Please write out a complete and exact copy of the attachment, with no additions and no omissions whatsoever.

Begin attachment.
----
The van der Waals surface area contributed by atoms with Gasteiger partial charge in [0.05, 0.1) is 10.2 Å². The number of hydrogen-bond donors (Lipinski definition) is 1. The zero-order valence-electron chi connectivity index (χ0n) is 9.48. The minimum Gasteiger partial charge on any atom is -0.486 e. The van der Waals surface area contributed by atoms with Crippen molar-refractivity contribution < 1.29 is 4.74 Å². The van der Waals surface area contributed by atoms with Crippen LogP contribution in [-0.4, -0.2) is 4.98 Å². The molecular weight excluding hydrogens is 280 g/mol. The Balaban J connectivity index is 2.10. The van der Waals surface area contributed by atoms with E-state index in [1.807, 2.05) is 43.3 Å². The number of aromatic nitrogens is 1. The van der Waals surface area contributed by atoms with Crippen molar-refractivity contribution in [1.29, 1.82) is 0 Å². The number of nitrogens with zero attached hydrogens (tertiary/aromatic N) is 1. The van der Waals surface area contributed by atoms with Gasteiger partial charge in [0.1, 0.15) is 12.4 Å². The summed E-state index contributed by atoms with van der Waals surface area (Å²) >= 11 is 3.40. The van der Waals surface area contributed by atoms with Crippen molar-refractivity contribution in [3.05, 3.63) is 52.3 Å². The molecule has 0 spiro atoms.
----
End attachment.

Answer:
The van der Waals surface area contributed by atoms with Gasteiger partial charge in [0.05, 0.1) is 10.2 Å². The number of hydrogen-bond donors (Lipinski definition) is 1. The zero-order valence-electron chi connectivity index (χ0n) is 9.48. The minimum Gasteiger partial charge on any atom is -0.486 e. The van der Waals surface area contributed by atoms with Crippen molar-refractivity contribution < 1.29 is 4.74 Å². The van der Waals surface area contributed by atoms with Crippen LogP contribution in [-0.4, -0.2) is 4.98 Å². The molecular weight excluding hydrogens is 280 g/mol. The Balaban J connectivity index is 2.10. The van der Waals surface area contributed by atoms with E-state index in [1.807, 2.05) is 43.3 Å². The number of aromatic nitrogens is 1. The van der Waals surface area contributed by atoms with Crippen molar-refractivity contribution in [1.29, 1.82) is 0 Å². The number of nitrogens with zero attached hydrogens (tertiary/aromatic N) is 1. The van der Waals surface area contributed by atoms with Gasteiger partial charge in [0.1, 0.15) is 12.4 Å². The summed E-state index contributed by atoms with van der Waals surface area (Å²) >= 11 is 3.40. The van der Waals surface area contributed by atoms with Crippen molar-refractivity contribution in [3.05, 3.63) is 52.3 Å². The molecule has 0 spiro atoms.